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San Diego Judge Denies New Trial For 4 Somali Men Convicted Of Supporting Terrorism

A San Diego federal judge Thursday rejected a new trial bid by four Somali immigrants convicted of terrorism-related charges earlier this year.

Defense lawyers argued secrecy surrounding NSA surveillance hindered discovery and violated Fourth Amendment rights of defendants, found guilty of aiding terrorist group. Three of the four men are scheduled to be sentenced Monday.

Judge Jeffrey Miller disputed the men’s claims that the controversial National Security Agency surveillance dragnet violated their rights.

The case against the men was initiated after the NSA found a San Diego phone number in 2007 linked to the terrorist group al-Shabab. The number was traced to San Diego cab driver Basaaly Moalin. A jury found Moalin and three other local men guilty in February of sending money to al-Shabab. The men contended that the NSA phone records program trampled on their constitutional rights against illegal searches.

But in a written ruling Judge Miller said, under the Fourth Amendment, the men had no reasonable expectation of privacy evidence in records of calls made. Hanni Fakhoury is a lawyer with the Electronic Frontier Foundation, a San Francisco-based civil liberties group. He says the ruling likely will be appealed because the NSA surveillance program puts defendants at a disadvantage.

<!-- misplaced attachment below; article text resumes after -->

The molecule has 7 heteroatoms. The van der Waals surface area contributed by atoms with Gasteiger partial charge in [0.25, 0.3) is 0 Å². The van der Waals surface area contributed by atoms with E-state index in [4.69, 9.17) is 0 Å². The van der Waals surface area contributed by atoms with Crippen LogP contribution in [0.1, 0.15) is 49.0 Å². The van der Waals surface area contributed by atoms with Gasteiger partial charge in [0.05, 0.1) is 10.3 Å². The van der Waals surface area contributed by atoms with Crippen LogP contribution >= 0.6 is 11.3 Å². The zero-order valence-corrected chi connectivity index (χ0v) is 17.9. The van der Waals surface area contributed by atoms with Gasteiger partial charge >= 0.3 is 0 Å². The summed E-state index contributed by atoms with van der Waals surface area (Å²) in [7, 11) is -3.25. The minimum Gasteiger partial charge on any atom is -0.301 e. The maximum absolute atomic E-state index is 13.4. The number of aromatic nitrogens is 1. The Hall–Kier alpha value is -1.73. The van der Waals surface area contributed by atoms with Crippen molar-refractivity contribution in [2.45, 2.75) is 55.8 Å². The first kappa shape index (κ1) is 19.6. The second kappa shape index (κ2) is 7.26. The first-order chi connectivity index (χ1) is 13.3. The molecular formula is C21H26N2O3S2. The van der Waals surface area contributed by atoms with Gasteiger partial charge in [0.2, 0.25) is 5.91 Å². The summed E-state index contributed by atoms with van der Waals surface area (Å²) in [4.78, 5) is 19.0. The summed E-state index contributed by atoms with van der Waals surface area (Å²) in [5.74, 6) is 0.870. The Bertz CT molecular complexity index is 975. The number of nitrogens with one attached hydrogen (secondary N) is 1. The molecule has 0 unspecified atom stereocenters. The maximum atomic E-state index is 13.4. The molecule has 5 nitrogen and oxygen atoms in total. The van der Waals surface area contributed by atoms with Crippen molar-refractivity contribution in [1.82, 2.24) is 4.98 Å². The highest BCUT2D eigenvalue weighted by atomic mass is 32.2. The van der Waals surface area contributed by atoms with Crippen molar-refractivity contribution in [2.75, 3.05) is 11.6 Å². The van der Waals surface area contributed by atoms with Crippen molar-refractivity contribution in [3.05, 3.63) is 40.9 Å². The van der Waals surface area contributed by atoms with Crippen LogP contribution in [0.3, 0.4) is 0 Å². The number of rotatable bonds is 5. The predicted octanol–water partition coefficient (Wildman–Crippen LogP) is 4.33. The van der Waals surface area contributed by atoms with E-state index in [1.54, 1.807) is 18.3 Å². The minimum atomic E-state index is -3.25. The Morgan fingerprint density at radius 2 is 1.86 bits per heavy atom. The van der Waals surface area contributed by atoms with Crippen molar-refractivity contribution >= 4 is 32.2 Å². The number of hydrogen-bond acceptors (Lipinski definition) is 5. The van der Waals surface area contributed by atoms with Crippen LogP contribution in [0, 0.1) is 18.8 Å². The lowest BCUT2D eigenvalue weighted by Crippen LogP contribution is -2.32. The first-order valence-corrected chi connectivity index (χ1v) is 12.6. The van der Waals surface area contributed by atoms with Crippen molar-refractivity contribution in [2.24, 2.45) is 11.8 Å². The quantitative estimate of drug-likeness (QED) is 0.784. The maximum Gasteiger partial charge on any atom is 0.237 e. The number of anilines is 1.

“The government wants to use this case to justify its program which they’ve done in both the press and before Congress," Fakhoury said. "If that’s the case, they have to at least give the opportunity for the defense attorneys to challenge that evidence, understand how those programs were used in the specific prosecution and have an opportunity to pursue any legal arguments they can make that could potentially impact whether their clients are convicted or not."

Prosecutors in the case declined comment. Three of the four men are scheduled to be sentenced Monday.


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Amita Sharma
Investigative Reporter

opening quote marksclosing quote marksAs an investigative reporter for KPBS, I've helped expose political scandals and dug into intractable issues like sex trafficking. I've raised tough questions about how government treats foster kids. I've spotlighted the problem of pollution in poor neighborhoods. And I've chronicled corporate mistakes and how the public sometimes ends up paying for them.

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